Why Retail Media Networks Should Support BIPOC-Owned Publishers
In the past few years, both brands and retailers have worked toward diversity, equity, and inclusion (DEI) goals by reallocating budget to support diverse-owned businesses on both the media publisher side and the media buyer side.
Retail Media Has a Stake in the Game as Media Owners
Retail media is the fastest-growing segment of digital advertising. It will account for over 25 percent of total digital spend by 2026, innovating rapidly despite the fluctuating economy. By 2023, retail media will account for more than one in six ad dollars. Retail media networks have announced a variety of efforts to support diverse-owned businesses, as this is a priority for brands and retailers alike.
Target created economic opportunities for Black-owned businesses by committing to spend $2 billion by 2025 — inclusive of the brands it sells, as well as spending with suppliers and building resources for entrepreneurs. Roundel launched a media fund to offset the cost of marketing programs, awarding $25 million to BIPOC (Black, Indigenous, People of Color)-owned brands.
Best Buy’s in-house media company released a five-year plan to address underrepresentation and technology equities by dedicating 10 percent of annual media spend to BIPOC media by 2025. Access to retail capabilities, such as supply chain, sourcing and product development, will be provided.
Instacart created an ads initiative designed to support underrepresented, emerging brands (e.g., women and Black owned) directly within the platform by offering self-service and managed ad services for entrepreneurs and brands looking to be discovered and grow.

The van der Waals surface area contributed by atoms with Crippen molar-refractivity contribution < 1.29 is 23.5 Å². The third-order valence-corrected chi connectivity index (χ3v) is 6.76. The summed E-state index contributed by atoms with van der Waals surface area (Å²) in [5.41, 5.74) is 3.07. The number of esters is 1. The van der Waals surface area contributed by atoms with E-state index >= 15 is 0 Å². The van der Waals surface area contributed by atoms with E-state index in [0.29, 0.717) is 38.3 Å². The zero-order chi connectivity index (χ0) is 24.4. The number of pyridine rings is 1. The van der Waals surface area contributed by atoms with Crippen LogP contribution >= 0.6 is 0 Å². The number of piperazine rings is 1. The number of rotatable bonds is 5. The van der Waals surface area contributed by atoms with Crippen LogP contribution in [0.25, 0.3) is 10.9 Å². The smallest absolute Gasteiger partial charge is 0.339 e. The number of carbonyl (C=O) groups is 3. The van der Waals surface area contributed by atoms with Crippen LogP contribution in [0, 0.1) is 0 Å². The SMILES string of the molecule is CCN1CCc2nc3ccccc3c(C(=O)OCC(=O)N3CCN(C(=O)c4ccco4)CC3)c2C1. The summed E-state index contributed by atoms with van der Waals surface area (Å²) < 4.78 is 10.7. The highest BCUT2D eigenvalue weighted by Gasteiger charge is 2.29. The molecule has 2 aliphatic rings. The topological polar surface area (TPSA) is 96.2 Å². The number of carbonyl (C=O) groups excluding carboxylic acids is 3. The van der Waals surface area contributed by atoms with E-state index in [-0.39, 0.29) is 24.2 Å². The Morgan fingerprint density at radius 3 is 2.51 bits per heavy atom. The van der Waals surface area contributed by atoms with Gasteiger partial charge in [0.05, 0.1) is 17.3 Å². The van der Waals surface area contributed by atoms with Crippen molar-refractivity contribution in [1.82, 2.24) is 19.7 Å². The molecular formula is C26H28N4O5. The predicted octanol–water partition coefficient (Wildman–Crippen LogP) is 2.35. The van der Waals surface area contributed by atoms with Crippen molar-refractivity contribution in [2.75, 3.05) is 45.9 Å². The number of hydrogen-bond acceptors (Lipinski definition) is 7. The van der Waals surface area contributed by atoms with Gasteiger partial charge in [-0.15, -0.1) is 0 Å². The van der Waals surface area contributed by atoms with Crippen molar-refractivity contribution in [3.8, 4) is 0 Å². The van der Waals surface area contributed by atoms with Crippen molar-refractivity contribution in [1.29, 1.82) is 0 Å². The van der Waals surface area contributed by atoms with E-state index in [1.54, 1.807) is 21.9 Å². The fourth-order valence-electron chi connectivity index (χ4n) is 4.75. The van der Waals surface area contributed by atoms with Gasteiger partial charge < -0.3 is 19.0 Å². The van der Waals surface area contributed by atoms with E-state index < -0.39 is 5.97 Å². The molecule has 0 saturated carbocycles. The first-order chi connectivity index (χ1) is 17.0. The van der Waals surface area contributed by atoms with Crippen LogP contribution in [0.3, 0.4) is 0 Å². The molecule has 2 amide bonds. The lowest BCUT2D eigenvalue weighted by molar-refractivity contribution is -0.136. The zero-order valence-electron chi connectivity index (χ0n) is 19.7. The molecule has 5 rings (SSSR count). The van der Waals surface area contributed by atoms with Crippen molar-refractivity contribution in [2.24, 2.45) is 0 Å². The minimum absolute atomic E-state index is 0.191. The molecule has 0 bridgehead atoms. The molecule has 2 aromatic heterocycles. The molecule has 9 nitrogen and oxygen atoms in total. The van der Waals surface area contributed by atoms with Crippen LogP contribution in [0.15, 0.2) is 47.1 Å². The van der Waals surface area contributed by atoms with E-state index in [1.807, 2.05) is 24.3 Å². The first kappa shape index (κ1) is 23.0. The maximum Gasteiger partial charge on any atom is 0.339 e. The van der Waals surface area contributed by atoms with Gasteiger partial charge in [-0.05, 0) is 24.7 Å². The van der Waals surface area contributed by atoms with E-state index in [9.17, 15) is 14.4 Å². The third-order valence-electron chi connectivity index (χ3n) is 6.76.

There has been progress, but there’s more work to be done.
Why is This Important to Address?
According to the Dentsu Navigator report released in May 2022, 89 percent of people felt that media had an impact on shaping culture.
Consumers expect brands to address societal issues directly and want companies to live their core values. Marketers should continue to support and listen to diverse employees to create internal values and systems that guide external actions. As retailers are now media owners, there's an imperative to work with publishers and monetization leads that will shape ad products in a way that will authentically resonate with BIPOC audiences.
Source: Dentsu Navigator: Black People & Media Study Part II
Authentic action is key. Thirty-seven percent of Americans believe support is business driven, but there are ways to incorporate commitments through meaningful contributions, such as donations, community outreach, program partnerships, supplier diversity, incorporation of tentpole DEI moments (e.g., Asian/Pacific American Heritage Month, Black History Month, and Hispanic Heritage Month), and ensuring that community outreach is supported to incorporate values in a media plan.
Retail Media Buyers Should Think About Reaching Diverse Consumers
Based on research from SheRunsIt, the multicultural majority will be a reality for the American population under 35 years old as soon as 2023. This age group includes Gen Z and Gen Y, representing $2.65 trillion in combined spending power. Though 100 percent of the U.S. population growth comes from multicultural segments, only 7 percent of total advertising spend accounts for multicultural media investment. Larger brands are starting to have investment goals toward spending with diverse publishers, and having options within retail media will help achieve this goal.